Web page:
Woody plant encroachment—the conversion of grasslands to woodlands—continues to transform rangelands worldwide, yet its causes and consequences remain poorly understood. Despite this being a coupled human-ecological phenomenon, research to date has tended toward ecological aspects of the issue. In this paper, we provide new insight into the long-term relationships between human demographics and woody plant cover at the landscape scale. We used time-series aerial imagery and historical census data to quantify changes in population, land ownership patterns, and woody cover between 1937 and 2012 in three different settings in central Texas, USA. Woody cover closely paralleled population in a semi-urban watershed (R2 = 0.81) and two separate clusters of rural watersheds (R2 = 0.88 and 0.93), despite exhibiting very different directional trends over time in each setting. Woody cover also closely tracked average farm size in each rural watershed cluster (R2 = 0.57 and 0.90). These results highlight a tight coupling between demographic trends and the extent of woody plant cover. Such human factors may explain a great deal of woody plant cover patterns in other global rangeland systems with similar historical contexts and serve as a predictive proxy of landscape trends. Accordingly, policy recommendations should consider these demographic factors, and future woody plant encroachment research should explicitly include human dimensions.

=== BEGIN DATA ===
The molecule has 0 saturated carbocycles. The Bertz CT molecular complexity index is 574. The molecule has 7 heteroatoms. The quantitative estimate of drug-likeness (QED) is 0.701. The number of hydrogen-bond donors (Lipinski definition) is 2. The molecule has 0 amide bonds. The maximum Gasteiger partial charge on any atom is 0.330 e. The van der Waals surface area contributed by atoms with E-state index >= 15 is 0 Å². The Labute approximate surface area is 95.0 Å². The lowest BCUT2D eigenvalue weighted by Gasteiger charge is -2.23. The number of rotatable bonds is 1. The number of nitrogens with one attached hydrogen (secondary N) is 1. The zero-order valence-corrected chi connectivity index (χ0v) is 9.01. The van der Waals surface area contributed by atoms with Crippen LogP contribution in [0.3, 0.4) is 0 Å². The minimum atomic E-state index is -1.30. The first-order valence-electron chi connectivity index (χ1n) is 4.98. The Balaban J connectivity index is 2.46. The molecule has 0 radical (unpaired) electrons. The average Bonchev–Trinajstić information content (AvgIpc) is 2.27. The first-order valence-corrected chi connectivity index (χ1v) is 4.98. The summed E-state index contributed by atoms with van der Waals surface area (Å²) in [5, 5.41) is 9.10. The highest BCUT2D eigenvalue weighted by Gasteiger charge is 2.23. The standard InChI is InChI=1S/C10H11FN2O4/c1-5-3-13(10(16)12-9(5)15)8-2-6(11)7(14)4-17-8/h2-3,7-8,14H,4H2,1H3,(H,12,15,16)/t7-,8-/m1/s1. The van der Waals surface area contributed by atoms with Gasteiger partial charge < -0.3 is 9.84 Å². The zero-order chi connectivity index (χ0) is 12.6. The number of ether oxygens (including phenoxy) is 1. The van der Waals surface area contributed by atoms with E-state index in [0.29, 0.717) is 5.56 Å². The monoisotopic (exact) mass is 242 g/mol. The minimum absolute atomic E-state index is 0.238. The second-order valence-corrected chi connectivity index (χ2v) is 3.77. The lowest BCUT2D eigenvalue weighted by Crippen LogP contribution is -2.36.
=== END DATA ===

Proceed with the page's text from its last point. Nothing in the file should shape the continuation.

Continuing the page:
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Vol. 68 • No. 4